Politicians in Northern Ireland are set for another late night of negotiations in a last-ditch attempt to strike a deal on outstanding peace process issues.
The outcome of talks with Stormont's five main parties on flags, parades and dealing with the legacy of the Troubles is now not expected until at least 11pm, but could come much later.
Talks chairman and former US diplomat Richard Haass insisted today would be the last day of negotiations and early indications from within the process hinted that some form of settlement would be unveiled early this afternoon.
But those predictions proved misplaced and another late night of marathon negotiations now looks increasingly likely.
Emerging tonight from the Stormont Hotel in Belfast where the talks are being held, Democratic Unionist negotiator Jeffrey Donaldson said further work was needed.
"I think there is still some way to travel," he said.
Having been given an end-of-year deadline to report, Dr Haass aimed to forge a deal before Christmas, but returned to the US without success after ending talks at 4am on Christmas Eve.
Cutting short his seasonal break, he flew back to the region on Saturday in an 11th hour bid to secure agreement.
He is due to return to the US tomorrow.
Dr Haass was commissioned by Democratic Unionist First Minister Peter Robinson and Sinn Fein Deputy First Minister Martin McGuinness to try to achieve long-sought political consensus on three of the most divisive issues that were yet to be effectively dealt with.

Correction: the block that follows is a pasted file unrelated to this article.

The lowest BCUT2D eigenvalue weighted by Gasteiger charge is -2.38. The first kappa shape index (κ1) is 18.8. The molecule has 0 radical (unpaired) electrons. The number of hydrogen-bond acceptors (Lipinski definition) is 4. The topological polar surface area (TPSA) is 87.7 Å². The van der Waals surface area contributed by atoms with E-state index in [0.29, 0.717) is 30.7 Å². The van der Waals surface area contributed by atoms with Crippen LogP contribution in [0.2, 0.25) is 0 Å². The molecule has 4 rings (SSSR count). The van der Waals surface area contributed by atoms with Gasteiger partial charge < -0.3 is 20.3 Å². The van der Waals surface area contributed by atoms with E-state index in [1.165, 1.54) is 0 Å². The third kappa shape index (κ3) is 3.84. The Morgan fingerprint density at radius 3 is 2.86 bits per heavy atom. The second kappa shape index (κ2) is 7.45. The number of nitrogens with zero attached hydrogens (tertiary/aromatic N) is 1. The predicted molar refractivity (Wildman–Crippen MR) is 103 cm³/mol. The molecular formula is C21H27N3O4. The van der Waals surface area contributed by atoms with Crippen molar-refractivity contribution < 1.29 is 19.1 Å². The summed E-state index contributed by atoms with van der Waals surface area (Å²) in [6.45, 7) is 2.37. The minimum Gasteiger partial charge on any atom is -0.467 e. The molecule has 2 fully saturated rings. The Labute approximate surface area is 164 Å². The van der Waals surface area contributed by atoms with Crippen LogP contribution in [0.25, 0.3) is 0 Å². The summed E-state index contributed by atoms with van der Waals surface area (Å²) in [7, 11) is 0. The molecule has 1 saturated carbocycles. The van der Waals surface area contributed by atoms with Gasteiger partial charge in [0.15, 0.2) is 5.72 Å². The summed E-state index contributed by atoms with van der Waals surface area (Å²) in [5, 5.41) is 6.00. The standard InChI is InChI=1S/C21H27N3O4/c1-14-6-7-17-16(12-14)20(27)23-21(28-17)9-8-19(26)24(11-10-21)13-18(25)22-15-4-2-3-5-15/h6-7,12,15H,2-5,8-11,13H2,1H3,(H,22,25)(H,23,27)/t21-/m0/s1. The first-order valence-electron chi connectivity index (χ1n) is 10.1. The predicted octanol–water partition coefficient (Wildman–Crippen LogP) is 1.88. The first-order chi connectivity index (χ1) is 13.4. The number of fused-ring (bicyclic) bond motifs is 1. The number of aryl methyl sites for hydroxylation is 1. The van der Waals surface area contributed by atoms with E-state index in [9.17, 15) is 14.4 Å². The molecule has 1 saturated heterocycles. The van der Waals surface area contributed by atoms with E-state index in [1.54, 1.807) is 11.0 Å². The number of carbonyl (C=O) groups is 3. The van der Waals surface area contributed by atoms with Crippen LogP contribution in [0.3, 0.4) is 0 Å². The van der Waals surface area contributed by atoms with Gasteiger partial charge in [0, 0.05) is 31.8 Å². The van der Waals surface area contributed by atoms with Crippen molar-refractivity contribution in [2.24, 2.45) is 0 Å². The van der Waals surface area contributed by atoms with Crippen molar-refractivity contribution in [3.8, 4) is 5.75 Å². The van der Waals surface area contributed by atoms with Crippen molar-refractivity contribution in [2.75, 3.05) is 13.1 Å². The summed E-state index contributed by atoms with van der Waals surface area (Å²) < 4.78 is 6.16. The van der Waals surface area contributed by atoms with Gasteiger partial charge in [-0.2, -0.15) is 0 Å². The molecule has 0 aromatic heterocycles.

Supported by talks vice-chair Meghan O'Sullivan, a Harvard professor and US foreign affairs expert, he has flown to the region on numerous occasions, culminating in a period of intensive and often fractious negotiations over the last three weeks.
Ahead of today's exchanges, Dr Haass warned the parties it was time to "fish or cut bait".
Sinn Fein Deputy First Minister Martin McGuinness said on Twitter: "Talks nearing the end, still hopeful and determined to deliver an agreement which sees us continue to move forward."
A final plenary meeting of all parties is expected to begin in the early hours of tomorrow morning when negotiators will decide whether to sign off on a final deal.